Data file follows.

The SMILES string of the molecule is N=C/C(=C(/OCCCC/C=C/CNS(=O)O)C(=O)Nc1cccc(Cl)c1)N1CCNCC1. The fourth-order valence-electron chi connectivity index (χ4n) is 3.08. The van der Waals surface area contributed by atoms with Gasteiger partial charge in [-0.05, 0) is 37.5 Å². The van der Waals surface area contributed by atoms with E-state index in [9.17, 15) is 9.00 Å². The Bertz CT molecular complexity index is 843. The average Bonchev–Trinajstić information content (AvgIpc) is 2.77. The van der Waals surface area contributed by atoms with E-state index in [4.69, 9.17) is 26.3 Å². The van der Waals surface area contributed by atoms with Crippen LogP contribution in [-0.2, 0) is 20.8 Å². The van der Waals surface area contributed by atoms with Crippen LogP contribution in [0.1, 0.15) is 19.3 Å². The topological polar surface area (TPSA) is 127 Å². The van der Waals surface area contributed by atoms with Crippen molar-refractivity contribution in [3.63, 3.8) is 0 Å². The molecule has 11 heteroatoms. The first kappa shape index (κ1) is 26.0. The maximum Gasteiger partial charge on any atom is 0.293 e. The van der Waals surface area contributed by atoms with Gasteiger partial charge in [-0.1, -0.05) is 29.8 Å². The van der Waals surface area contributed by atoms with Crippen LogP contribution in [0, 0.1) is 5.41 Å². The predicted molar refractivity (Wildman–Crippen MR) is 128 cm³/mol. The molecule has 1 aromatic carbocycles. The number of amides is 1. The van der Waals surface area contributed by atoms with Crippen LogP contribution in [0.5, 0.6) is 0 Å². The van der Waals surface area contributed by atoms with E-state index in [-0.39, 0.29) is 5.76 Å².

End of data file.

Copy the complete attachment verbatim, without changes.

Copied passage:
The SMILES string of the molecule is N=C/C(=C(/OCCCC/C=C/CNS(=O)O)C(=O)Nc1cccc(Cl)c1)N1CCNCC1. The fourth-order valence-electron chi connectivity index (χ4n) is 3.08. The van der Waals surface area contributed by atoms with Gasteiger partial charge in [-0.05, 0) is 37.5 Å². The van der Waals surface area contributed by atoms with E-state index in [9.17, 15) is 9.00 Å². The Bertz CT molecular complexity index is 843. The average Bonchev–Trinajstić information content (AvgIpc) is 2.77. The van der Waals surface area contributed by atoms with E-state index in [4.69, 9.17) is 26.3 Å². The van der Waals surface area contributed by atoms with Crippen LogP contribution in [-0.2, 0) is 20.8 Å². The van der Waals surface area contributed by atoms with Crippen LogP contribution in [0.1, 0.15) is 19.3 Å². The topological polar surface area (TPSA) is 127 Å². The van der Waals surface area contributed by atoms with Crippen molar-refractivity contribution in [3.63, 3.8) is 0 Å². The molecule has 11 heteroatoms. The first kappa shape index (κ1) is 26.0. The maximum Gasteiger partial charge on any atom is 0.293 e. The van der Waals surface area contributed by atoms with Gasteiger partial charge in [-0.1, -0.05) is 29.8 Å². The van der Waals surface area contributed by atoms with Crippen LogP contribution in [0, 0.1) is 5.41 Å². The predicted molar refractivity (Wildman–Crippen MR) is 128 cm³/mol. The molecule has 1 aromatic carbocycles. The number of amides is 1. The van der Waals surface area contributed by atoms with Crippen LogP contribution in [0.5, 0.6) is 0 Å². The van der Waals surface area contributed by atoms with E-state index in [-0.39, 0.29) is 5.76 Å².